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Melatonin treatment mimics the antidepressant action in chronic corticosterone-treated mice

Authors


Address reprint requests to Prof. Salvatore Cuzzocrea, Department of Clinical and Experimental Medicine and Pharmacology, School of Medicine, University of Messina, Torre Biologica – Policlinico Universitario Via C. Valeria – Gazzi – 98100 Messina, Italy.
E-mail: salvator@unime.it

Abstract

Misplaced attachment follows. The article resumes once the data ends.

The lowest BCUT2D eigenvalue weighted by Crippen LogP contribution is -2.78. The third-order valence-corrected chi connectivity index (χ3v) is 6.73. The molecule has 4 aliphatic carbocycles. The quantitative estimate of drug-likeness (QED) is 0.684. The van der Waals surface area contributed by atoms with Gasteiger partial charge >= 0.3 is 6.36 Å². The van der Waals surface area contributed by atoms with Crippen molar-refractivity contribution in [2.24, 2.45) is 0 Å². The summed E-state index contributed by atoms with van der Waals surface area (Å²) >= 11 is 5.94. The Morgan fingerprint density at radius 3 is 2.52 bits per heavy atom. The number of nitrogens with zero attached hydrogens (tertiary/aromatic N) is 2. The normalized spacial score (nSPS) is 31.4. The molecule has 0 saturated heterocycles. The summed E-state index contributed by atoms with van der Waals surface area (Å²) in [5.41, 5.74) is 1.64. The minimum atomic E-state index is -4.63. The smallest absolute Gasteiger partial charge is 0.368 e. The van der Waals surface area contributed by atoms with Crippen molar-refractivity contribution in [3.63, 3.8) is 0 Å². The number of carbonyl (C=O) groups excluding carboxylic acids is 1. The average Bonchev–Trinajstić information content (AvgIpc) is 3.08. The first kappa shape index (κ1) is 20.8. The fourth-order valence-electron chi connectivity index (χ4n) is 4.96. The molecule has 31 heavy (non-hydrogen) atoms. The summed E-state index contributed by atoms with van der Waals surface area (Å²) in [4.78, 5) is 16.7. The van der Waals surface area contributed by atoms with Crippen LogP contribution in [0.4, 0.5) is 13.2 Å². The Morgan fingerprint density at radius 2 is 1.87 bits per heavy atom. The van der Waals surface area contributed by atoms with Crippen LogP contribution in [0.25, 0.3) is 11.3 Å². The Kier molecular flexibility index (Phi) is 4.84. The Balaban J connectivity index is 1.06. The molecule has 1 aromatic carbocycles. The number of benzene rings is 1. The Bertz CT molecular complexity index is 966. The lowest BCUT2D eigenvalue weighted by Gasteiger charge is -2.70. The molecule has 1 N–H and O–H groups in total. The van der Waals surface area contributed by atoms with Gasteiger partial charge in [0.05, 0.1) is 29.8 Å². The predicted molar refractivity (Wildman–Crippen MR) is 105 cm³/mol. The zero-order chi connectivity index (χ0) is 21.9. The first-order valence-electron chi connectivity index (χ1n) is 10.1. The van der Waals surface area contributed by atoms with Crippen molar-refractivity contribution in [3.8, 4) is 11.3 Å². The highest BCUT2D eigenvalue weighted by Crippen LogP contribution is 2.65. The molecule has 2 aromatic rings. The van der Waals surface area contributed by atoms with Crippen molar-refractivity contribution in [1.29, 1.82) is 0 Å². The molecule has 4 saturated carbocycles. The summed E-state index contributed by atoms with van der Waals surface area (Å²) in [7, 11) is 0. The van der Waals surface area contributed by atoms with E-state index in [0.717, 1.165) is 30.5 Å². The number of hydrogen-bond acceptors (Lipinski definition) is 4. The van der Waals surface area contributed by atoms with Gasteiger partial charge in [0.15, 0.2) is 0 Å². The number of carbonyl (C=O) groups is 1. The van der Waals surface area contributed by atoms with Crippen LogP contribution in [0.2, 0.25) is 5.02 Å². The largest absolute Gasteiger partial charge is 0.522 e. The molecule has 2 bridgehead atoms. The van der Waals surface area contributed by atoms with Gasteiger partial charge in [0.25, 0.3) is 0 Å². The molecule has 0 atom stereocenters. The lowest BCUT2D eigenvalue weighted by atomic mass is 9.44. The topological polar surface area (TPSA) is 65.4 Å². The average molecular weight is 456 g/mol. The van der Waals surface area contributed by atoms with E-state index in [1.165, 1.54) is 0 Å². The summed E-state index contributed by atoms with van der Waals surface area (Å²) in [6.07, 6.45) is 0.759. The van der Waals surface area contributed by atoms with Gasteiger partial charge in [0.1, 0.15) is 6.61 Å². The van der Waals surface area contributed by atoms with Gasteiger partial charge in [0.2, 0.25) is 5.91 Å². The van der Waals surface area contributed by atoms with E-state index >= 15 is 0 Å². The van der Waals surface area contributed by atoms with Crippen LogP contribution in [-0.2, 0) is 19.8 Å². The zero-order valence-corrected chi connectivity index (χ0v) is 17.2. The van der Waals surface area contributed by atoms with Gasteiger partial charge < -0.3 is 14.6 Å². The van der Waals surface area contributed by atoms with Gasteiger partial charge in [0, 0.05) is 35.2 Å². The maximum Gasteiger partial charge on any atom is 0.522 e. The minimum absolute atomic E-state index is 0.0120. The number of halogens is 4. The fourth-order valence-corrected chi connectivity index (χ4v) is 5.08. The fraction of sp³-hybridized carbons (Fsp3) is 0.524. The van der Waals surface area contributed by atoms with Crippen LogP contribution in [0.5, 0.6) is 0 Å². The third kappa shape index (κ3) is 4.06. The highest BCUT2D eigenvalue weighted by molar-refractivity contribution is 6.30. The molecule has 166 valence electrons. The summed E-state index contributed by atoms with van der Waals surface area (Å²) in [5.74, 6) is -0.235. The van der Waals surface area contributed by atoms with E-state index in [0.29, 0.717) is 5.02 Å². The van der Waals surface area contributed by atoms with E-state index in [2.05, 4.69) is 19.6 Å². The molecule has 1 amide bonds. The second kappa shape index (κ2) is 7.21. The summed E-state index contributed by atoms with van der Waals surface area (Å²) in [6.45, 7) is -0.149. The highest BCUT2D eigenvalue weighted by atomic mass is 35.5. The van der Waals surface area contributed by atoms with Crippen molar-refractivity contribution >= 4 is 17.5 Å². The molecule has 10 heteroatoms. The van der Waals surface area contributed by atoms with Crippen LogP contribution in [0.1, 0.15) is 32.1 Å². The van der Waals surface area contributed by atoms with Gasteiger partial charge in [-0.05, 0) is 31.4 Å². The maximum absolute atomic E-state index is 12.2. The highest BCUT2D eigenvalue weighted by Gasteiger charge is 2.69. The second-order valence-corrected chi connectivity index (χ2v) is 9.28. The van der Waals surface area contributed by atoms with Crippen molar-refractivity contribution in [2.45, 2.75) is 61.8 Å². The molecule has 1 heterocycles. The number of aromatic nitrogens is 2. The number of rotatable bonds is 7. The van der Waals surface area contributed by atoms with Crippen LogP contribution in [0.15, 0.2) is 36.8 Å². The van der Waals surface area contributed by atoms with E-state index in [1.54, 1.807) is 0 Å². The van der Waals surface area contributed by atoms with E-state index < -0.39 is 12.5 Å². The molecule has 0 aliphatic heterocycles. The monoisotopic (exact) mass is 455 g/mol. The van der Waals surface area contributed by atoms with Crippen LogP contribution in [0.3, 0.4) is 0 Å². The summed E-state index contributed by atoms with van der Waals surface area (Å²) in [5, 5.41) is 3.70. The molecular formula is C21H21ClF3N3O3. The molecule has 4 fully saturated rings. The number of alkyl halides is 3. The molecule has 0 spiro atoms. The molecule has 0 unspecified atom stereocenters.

Abstract:  Melatonin, involved in circadian cycle, provides protective effects on neuronal cells and acts as antidepressant by restoration of corticosterone levels. A mouse model of anxiety/depressive-like behavior, induced by chronic corticosterone treatment, has been used to evaluate behavior and adult hippocampal neurogenesis in mice and their possible modulation under melatonin. With this aim, CD1 mice were subjected to 7 wk of corticosterone administration, and then behavioral tests as novelty-suppressed feeding, open field and a forced swim test were performed. Cell proliferation in hippocampal dentate gyrus (DG) was investigated by 5-bromo-2′-deoxyuridine and doublecortin immunohistochemistry techniques, and stereological procedure was used to quantify labeled cells. Golgi-impregnated method was used to evaluate the changes of dendritic spines in DG neurons. A new therapeutic approach with antidepressant-like substances (3 wk) such as melatonin (8 mg/kg) was employed to possibly modulate neural development in the adult hippocampus and the behavioral changes. The depressive-like state caused by chronic corticosterone treatment was reversed by exogenous administration of melatonin; the proliferation of progenitor cells in mice hippocampus was significantly reduced under chronic corticosterone treatment (cort− 83.7 ± 20.3 versus cort+ 60.5 ± 18.2; < 0.05), whereas long-term treatment with melatonin prevented the corticosterone-induced reduction in hippocampal cell proliferation (cort− 60.5 ± 18.2 versus mel 133.4 ± 26.9; < 0.05). Corticosterone-treated mice exhibited a reduced spine density, which was ameliorated by melatonin administration. These findings suggest a strong correspondence between behavior and neurogenesis, strengthening the hypothesis that neurogenesis contributes to the effects of melatonin as an antidepressant.

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